Barber: Matt McCrane rescues Raiders in NFL debut


After 68 minutes, 10 seconds of game time and more than four hours of earth time, the Raiders lined up for the play that would either deliver their first win of the season after three failures or, most likely, result in an unsavory tie against a team that has recently been the laughingstock of the NFL.

The play in question was a 29-yard field goal. For this crucial task, the Raiders put their fate in the hands of a long snapper whom they had signed 18 days earlier to fill an emergency gap, and a rookie punter who was serving as holder. And in the foot of Matt McCrane.

McCrane was even newer to the scene than Trent Sieg, the snapper. He joined the Raiders on Wednesday, the day they placed kicker Mike Nugent (himself a stopgap replacement for another damaged kicker) on injured reserve with a hip injury.

McCrane had been jeered earlier in the game Sunday, having pushed two field-goal attempts wide left. This time he was true, though, and the Raiders were sudden-death winners. They are 1-3. No more zeroes in any of the important columns.

“For him to go make that kick and for us to be able to celebrate, he’s the real man,” quarterback Derek Carr said. “Our kicker, he’s the hero. He battled, he fought through getting booed, battled through people looking at him funny on the sidelines. All that stuff.”

Carr may or may not have known McCrane’s name.

After the game, the hero sat in front of his locker, looking trim and preppy. He was doing a phone interview with one of the sports shows on Sirius XM Radio. McCrane, facing the locker, didn’t realize that a small gaggle of reporters was assembling behind him. Hey, he’s new at this.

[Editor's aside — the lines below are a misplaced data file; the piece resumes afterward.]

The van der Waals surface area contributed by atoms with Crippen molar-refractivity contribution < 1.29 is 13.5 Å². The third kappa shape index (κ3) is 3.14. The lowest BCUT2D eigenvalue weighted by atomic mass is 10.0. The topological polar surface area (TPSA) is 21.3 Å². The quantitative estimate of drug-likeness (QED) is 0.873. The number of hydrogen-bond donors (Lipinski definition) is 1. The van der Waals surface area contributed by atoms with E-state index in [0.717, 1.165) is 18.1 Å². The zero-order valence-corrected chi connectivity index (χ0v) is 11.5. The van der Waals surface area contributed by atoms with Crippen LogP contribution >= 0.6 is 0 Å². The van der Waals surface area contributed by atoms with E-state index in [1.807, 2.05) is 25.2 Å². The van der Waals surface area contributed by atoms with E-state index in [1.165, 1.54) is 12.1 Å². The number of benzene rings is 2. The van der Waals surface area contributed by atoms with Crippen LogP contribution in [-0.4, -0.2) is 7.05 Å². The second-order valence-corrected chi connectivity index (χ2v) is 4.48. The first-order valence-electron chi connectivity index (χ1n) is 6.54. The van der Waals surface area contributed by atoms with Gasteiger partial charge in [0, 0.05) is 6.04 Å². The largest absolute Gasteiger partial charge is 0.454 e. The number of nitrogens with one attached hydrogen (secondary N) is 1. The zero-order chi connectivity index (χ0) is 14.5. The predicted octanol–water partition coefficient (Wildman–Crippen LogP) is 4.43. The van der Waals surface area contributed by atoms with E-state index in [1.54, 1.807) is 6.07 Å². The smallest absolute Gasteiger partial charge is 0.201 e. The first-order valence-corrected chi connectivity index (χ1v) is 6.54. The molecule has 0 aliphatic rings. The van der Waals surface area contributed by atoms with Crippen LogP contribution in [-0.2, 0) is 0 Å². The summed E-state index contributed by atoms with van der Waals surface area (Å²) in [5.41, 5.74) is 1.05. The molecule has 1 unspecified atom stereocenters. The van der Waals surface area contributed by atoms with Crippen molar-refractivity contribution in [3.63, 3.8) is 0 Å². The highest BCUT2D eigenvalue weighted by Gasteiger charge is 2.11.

How new? Before he booted the final field goal, he turned to Sieg and asked, “Is this to win it?” The long snapper nodded in affirmation. Alrighty then, might as well go ahead and win it.

How strange that the “real man” of Sunday’s win hadn’t even been on the roster a week earlier. McCrane was at Kansas State last year, cementing his place as the program’s all-time leader in field goals (57) and field-goal percentage (86.4). He signed with the Arizona Cardinals as an undrafted free agent and made all four of his field-goal tries this summer, including a couple of 50-plus-yarders. But the Cardinals cut him and went with 43-year-old wonder Phil Dawson.

McCrane went back to Kansas State to stay sharp, and was basically waiting by the phone until the Raiders called him out for a tryout last Monday. He joined the team Wednesday and got his first chance to kick off of the infamous Oakland Coliseum infield on Friday.

“West Texas dirt is about all I’ve kicked off of,” McCrane said. “A baseball field is completely different.”

When the fourth quarter started, McCrane was 0 for 1 as an NFL kicker. His first pro attempt, a 47-yarder early in the second quarter, was a low knuckler that drifted off to the left. The fourth quarter was busy, though. McCrane connected from 29 yards to get the Raiders within 28-24 with 14:14 to play, and from 44 yards to build a 34-28 lead with 10:46 remaining.